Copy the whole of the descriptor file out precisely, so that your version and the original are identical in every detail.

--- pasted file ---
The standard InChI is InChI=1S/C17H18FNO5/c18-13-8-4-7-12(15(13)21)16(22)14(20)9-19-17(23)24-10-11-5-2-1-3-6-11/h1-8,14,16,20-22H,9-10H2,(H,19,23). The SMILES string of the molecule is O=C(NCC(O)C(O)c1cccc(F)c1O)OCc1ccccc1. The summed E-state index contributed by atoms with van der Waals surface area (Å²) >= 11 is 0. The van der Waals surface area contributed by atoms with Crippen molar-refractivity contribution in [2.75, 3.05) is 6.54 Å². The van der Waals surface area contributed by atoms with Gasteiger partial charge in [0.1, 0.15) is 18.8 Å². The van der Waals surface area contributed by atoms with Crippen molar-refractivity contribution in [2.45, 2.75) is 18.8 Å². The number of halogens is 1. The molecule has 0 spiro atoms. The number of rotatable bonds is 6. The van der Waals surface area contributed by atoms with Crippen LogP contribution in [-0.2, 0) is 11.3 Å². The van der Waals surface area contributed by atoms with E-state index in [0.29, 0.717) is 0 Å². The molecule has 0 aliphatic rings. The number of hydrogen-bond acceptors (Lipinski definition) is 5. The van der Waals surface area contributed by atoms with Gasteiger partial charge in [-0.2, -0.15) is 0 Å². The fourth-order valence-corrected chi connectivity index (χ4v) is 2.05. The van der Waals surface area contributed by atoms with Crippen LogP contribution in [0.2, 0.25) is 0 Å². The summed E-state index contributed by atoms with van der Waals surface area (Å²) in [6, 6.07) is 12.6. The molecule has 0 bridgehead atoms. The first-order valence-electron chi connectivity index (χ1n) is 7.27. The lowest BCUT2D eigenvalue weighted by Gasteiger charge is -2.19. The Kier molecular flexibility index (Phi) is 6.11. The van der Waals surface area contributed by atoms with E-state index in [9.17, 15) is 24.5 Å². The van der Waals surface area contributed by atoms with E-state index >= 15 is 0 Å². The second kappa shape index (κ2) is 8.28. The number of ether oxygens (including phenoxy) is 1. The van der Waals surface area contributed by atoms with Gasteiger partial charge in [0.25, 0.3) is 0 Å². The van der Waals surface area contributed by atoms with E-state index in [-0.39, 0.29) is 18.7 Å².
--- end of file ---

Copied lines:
The standard InChI is InChI=1S/C17H18FNO5/c18-13-8-4-7-12(15(13)21)16(22)14(20)9-19-17(23)24-10-11-5-2-1-3-6-11/h1-8,14,16,20-22H,9-10H2,(H,19,23). The SMILES string of the molecule is O=C(NCC(O)C(O)c1cccc(F)c1O)OCc1ccccc1. The summed E-state index contributed by atoms with van der Waals surface area (Å²) >= 11 is 0. The van der Waals surface area contributed by atoms with Crippen molar-refractivity contribution in [2.75, 3.05) is 6.54 Å². The van der Waals surface area contributed by atoms with Gasteiger partial charge in [0.1, 0.15) is 18.8 Å². The van der Waals surface area contributed by atoms with Crippen molar-refractivity contribution in [2.45, 2.75) is 18.8 Å². The number of halogens is 1. The molecule has 0 spiro atoms. The number of rotatable bonds is 6. The van der Waals surface area contributed by atoms with Crippen LogP contribution in [-0.2, 0) is 11.3 Å². The van der Waals surface area contributed by atoms with E-state index in [0.29, 0.717) is 0 Å². The molecule has 0 aliphatic rings. The number of hydrogen-bond acceptors (Lipinski definition) is 5. The van der Waals surface area contributed by atoms with Gasteiger partial charge in [-0.2, -0.15) is 0 Å². The fourth-order valence-corrected chi connectivity index (χ4v) is 2.05. The van der Waals surface area contributed by atoms with Crippen LogP contribution in [0.2, 0.25) is 0 Å². The summed E-state index contributed by atoms with van der Waals surface area (Å²) in [6, 6.07) is 12.6. The molecule has 0 bridgehead atoms. The first-order valence-electron chi connectivity index (χ1n) is 7.27. The lowest BCUT2D eigenvalue weighted by Gasteiger charge is -2.19. The Kier molecular flexibility index (Phi) is 6.11. The van der Waals surface area contributed by atoms with E-state index in [9.17, 15) is 24.5 Å². The van der Waals surface area contributed by atoms with E-state index >= 15 is 0 Å². The second kappa shape index (κ2) is 8.28. The number of ether oxygens (including phenoxy) is 1. The van der Waals surface area contributed by atoms with Gasteiger partial charge in [0.25, 0.3) is 0 Å². The van der Waals surface area contributed by atoms with E-state index in [-0.39, 0.29) is 18.7 Å².